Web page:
Today's dharma talk still has the Matronly head spinning!
The Priest announced the topic of the day as busyness and being too busy! Now, that had the Matron's immediate attention in a sort of Self Help Primer sort of way because the first day of fall semester is tomorrow, her children are running amuck with the-end-of-summer restless energy, the house a mess and her dog a henchman sent by the Devil.
So she is SO busy her head might explode and she hasn't had much time for your blog! (sorry!!)
The Priest, a mama with teenage boys, confessed that she was afraid sometimes of being tossed away by external circumstances on a daily basis -- tossed from meditation or prayer and finding herself driving to ball games, doing the dishes, making the beds.
Now, since Mortality has been sitting on the Matronly shoulder for awhile, she thought how entire lives can be tossed away by external circumstances!! She imagined her life as if it was over, and wondered: what was at the heart of that life? What evidence is there of it? Think for a moment how tossed away we are, daily. How much time is there for tending the center of self, the soul or heart? For making meaning? Why, she realized her one wild and precious life (thanks, Mary Oliver) was largely spent on things that suddenly seemed trivial, like all those hours weeding and sweeping!
Then there are the people who have no choices, whole countries where lives are just tossed away, blip, by external circumstances like poverty, disease, war, and politics. That made the Matron angry and of course, instantly guilty for tossing away the incredible luck she'd been given.
But, the Priest complicated the Matron's instant commitment to mediation, Art, Literature, centering of Self, Good Deed, all that. The Priest reminded us that the busyness of life is absolutely necessary. If we don't tend to the details of our lives ---preparing healthy food, doing laundry, driving the children and taking time to talk to them -- things fall apart.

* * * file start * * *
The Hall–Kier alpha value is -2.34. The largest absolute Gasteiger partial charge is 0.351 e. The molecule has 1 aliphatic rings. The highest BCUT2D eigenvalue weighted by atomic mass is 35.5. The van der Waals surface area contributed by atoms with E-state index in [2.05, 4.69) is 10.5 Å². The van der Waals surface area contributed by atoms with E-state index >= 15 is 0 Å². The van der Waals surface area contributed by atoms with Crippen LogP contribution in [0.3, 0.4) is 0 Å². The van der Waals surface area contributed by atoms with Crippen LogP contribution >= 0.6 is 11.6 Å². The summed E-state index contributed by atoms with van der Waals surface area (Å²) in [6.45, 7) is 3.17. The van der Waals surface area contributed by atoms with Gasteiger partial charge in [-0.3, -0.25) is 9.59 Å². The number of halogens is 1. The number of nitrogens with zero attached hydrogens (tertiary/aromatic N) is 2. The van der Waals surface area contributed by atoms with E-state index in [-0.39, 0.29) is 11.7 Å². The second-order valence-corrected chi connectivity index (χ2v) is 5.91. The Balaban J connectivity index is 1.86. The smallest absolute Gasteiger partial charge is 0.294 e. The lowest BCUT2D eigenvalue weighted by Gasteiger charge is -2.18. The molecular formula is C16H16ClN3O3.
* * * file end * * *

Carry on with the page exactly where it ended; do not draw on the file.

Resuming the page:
Don't pay the mortgage, change the oil in the car, remember to buy the gift? Don't make the time to sit on the couch and just hang with your teenager? The end result is the very thing Buddhism sets out to end: suffering. People suffer when they are behind in their bills, when there are no clean clothes for work or food to pack lunches. People suffer when their relationships deteriorate.
The Priest paused to observe how complicated we are, we humans. Not only do we have all this stuff to own and attend to, we have our emotional lives, our family lives, careers to consider, a nation to run, global warming to consider. We're busy!
We're here. We're required to show up, attend the party, and clean up afterward.
The trick to not being 'tossed away', said the Priest, is to practice living like this line from a Zen koan:
"Holding up the moon while sweeping."
Finding what's divine within ourselves doesn't need to be limited to a meditation cushion or a pew. In fact, that understanding would severely restrict how much time we have for the divine --we're too busy! Find the divine and be so guided while sweeping, washing, cooking, cleaning and talking to your children
Wouldn't that be nice, thought the Matron! She'd like that and she thought you would, too. She was ready to stop right there and get all groovy with her short drive home.
But wait! Just when things seemed all Peace and 1967 Love&Happiness, damn if they didn't get complicated! Someone asked: "What is the task is unpleasant? I mean, I'm driving and it's rush hour and I just want to get home!"
Or the dog pooped in the kitchen and your five-year old stepped in it?!
Even the challenges -- ESPECIALLY the challenges was the answer. Meet the unpleasant with reverence and respect; that's your life, at the moment. Why sully it?
Ouch, thought the Matron.
Another complication from the room: "But when I embrace a negative emotion or task, I find that I'm not really revering it or treating it with respect, it's just that I embrace it thinking it will go away faster. I still hate it, I'm not transformed."
The Priest smiled and told us about fear. She said that when fear pours through her, she has learned -- after all these years of study and practice -- to genuinely welcome Fear.
The Priest: "When my blood goes cold or the terror over a child comes, I just smile and say, 'welcome old friend, my most intimate acquaintance. The thing I love about you is that every human shares you, we're all together.' And suddenly, Fear has a lot less power."
Mortality, one of Fear's biggest corporate contributors, snickered from his perch on the Matron's shoulder . But the Matron's been at this Zen thing long enough to know that death is what we're all actively working toward, whether we think about it or not. And the duality of life and death is something Buddhism challenges.
Holding the Moon while sweeping. The cessation of suffering is the end-game, the goal, the big trophy. Duality -- a misguided belief that sweeping and divine are different or life and death are different --- is one of the big time causes of suffering.
So the Matron plans to just smile and say: "Hello there Fear! One of the few friends here for an entire lifetime."
Holding up the Moon, while blogging! She feels you holding right along with her.